The marriage date was set for February 1886, even though the court was still in mourning for the late king. Eulalia didn’t cope well, contracting diphtheria, which caused the wedding to be briefly postponed. She was still weak when she and Antonio were married, “with all the company dressed in deep mourning, and the [Royal Chapel] draped in black as for a funeral” on March 6, 1886.
|Eulalia wears the tiara with another wedding present: a matching pearl and diamond necklace, a gift from her new parents-in-law, who were also her aunt and uncle|
The marriage ceremony may have been funereal, but Eulalia received a treasure trove of glittering wedding presents. This diamond and pearl tiara was her gift from her sister-in-law, Queen Maria Cristina, wife of the late King Alfonso XII. (Maria Cristina was Spain’s Queen Regent from the time of her husband’s death until her son reached the age of majority.) The tiara, which features anthemion and scroll motifs, was reportedly made by a Spanish jeweler. Ursula identifies the maker as “Del Mazo.”. She also notes that the tiara “was made of 1422 diamonds of various sizes, 68 pearls and 7 big pear-shaped pearls,” and that it was displayed in the firm’s shop in Madrid shortly after the royal wedding.
|Eulalia wears the tiara in a profile portrait|
Eulalia clearly liked this tiara, posing with it in numerous portraits after her wedding, even though it was reportedly painfully heavy to wear. She apparently liked it quite a bit more than she liked marriage or, indeed, the constraints of royal life. Although she and Antonio had two children who survived to adulthood, their marriage seemed doomed from the start. After a controversial trip to the United States, which included a stop at the 1893 World’s Fair in Chicago, the two separated. They made the separation legal in 1901 but never divorced.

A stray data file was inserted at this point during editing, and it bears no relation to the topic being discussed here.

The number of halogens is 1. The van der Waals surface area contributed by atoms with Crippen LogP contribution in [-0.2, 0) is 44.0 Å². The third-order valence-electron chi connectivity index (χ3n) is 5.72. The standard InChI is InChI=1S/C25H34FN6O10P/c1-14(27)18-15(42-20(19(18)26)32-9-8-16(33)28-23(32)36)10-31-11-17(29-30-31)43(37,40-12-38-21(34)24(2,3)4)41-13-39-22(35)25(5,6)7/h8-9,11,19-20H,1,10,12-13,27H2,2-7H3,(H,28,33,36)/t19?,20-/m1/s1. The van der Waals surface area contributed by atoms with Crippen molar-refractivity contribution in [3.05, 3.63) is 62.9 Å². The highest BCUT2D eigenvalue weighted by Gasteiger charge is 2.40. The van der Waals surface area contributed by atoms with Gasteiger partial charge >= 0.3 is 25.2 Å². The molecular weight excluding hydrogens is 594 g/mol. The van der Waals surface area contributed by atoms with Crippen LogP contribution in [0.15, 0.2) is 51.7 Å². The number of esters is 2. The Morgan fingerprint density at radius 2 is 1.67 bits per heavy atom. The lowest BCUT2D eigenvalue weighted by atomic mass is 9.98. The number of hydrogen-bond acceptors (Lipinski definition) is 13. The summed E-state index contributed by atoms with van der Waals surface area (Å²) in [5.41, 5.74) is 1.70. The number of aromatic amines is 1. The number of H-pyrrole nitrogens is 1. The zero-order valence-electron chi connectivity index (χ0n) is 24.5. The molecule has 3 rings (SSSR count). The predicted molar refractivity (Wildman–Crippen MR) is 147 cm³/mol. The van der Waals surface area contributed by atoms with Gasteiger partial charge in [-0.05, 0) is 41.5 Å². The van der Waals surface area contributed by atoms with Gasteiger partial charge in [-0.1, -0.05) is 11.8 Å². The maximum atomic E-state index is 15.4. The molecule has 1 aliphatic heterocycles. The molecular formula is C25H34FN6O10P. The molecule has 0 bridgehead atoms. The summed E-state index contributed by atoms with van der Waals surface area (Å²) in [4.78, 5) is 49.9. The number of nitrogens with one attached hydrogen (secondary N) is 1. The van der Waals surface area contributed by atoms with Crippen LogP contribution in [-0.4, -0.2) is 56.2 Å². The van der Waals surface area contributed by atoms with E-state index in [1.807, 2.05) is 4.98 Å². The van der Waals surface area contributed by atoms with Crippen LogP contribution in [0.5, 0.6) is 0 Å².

|Portrait of Eulalia included in her second book, Court Life from Within, published in 1915|
Antonio wandered aimlessly through the rest of his life, squandering his money and squiring a series of mistresses; but although she was often impoverished, Eulalia relished her independence. She began to write, much to the chagrin of her nephew, King Alfonso XIII. She held “democratic” opinions about royalty, believing that much of royal life was pointless pageantry. Her first book, The Thread of Life, focused on her liberal viewpoints about government, royalty, equality, and the role of women. King Alfonso reportedly sent a telegraph to his aunt, asking that she suspend the book’s publication until he had a chance to review its content; she refused and published it anyway. In her follow-up book, a memoir called Court Life from Within, a portrait of Eulalia wearing the diamond and pearl tiara was included as a frontispiece. Two more books, another political treatise and another memoir, followed.
|Eulalia (standing 5th from the left) wears the tiara at the 1901 wedding of her niece, Infanta Mercedes, and Prince Carlos of Bourbon-Two Sicilies. Read more about this wedding in our previous post|
By 1931, the Spanish monarchy was on precarious ground once again. King Alfonso XIII was forced into exile, and the country declared itself a republic. The entire royal family, including Eulalia, was forced to flee. Her jewelry collection, left behind in Spain, was stolen. Most pieces, including the diamond and pearl tiara, were sadly never recovered.